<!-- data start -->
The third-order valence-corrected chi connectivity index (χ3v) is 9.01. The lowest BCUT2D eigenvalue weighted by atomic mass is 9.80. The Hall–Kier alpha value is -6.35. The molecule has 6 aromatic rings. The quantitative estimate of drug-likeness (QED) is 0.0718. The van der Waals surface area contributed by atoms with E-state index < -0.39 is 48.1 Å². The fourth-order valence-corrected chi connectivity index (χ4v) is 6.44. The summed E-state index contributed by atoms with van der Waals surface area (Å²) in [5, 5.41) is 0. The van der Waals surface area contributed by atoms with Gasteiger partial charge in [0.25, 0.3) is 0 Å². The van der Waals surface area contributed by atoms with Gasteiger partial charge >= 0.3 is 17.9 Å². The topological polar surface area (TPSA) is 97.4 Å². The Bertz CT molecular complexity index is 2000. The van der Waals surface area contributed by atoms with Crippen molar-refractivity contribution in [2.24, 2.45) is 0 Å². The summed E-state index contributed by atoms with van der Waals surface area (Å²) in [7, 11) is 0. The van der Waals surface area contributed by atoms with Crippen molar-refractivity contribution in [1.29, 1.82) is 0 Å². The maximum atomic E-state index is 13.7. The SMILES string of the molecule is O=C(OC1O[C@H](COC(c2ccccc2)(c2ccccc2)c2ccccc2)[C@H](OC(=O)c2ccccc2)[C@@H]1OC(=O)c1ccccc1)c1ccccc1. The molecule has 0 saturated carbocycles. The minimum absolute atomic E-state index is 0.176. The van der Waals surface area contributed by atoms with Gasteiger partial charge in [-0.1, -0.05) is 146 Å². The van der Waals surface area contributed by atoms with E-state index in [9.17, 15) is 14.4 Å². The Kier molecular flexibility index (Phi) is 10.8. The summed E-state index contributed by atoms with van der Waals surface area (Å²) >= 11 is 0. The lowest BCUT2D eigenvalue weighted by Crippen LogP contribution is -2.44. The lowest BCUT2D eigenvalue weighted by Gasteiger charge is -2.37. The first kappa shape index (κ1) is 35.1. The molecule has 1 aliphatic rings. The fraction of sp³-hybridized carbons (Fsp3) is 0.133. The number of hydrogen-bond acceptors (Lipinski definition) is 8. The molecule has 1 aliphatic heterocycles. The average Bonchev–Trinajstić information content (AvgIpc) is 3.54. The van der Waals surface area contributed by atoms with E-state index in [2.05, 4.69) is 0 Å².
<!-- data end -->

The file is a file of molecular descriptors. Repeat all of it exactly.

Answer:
The third-order valence-corrected chi connectivity index (χ3v) is 9.01. The lowest BCUT2D eigenvalue weighted by atomic mass is 9.80. The Hall–Kier alpha value is -6.35. The molecule has 6 aromatic rings. The quantitative estimate of drug-likeness (QED) is 0.0718. The van der Waals surface area contributed by atoms with E-state index < -0.39 is 48.1 Å². The fourth-order valence-corrected chi connectivity index (χ4v) is 6.44. The summed E-state index contributed by atoms with van der Waals surface area (Å²) in [5, 5.41) is 0. The van der Waals surface area contributed by atoms with Gasteiger partial charge in [0.25, 0.3) is 0 Å². The van der Waals surface area contributed by atoms with Gasteiger partial charge >= 0.3 is 17.9 Å². The topological polar surface area (TPSA) is 97.4 Å². The Bertz CT molecular complexity index is 2000. The van der Waals surface area contributed by atoms with Crippen molar-refractivity contribution in [2.24, 2.45) is 0 Å². The summed E-state index contributed by atoms with van der Waals surface area (Å²) in [7, 11) is 0. The van der Waals surface area contributed by atoms with Crippen molar-refractivity contribution in [1.29, 1.82) is 0 Å². The maximum atomic E-state index is 13.7. The SMILES string of the molecule is O=C(OC1O[C@H](COC(c2ccccc2)(c2ccccc2)c2ccccc2)[C@H](OC(=O)c2ccccc2)[C@@H]1OC(=O)c1ccccc1)c1ccccc1. The molecule has 0 saturated carbocycles. The minimum absolute atomic E-state index is 0.176. The van der Waals surface area contributed by atoms with Gasteiger partial charge in [-0.1, -0.05) is 146 Å². The van der Waals surface area contributed by atoms with E-state index in [9.17, 15) is 14.4 Å². The Kier molecular flexibility index (Phi) is 10.8. The summed E-state index contributed by atoms with van der Waals surface area (Å²) >= 11 is 0. The lowest BCUT2D eigenvalue weighted by Crippen LogP contribution is -2.44. The lowest BCUT2D eigenvalue weighted by Gasteiger charge is -2.37. The first kappa shape index (κ1) is 35.1. The molecule has 1 aliphatic rings. The fraction of sp³-hybridized carbons (Fsp3) is 0.133. The number of hydrogen-bond acceptors (Lipinski definition) is 8. The molecule has 1 aliphatic heterocycles. The average Bonchev–Trinajstić information content (AvgIpc) is 3.54. The van der Waals surface area contributed by atoms with E-state index in [2.05, 4.69) is 0 Å².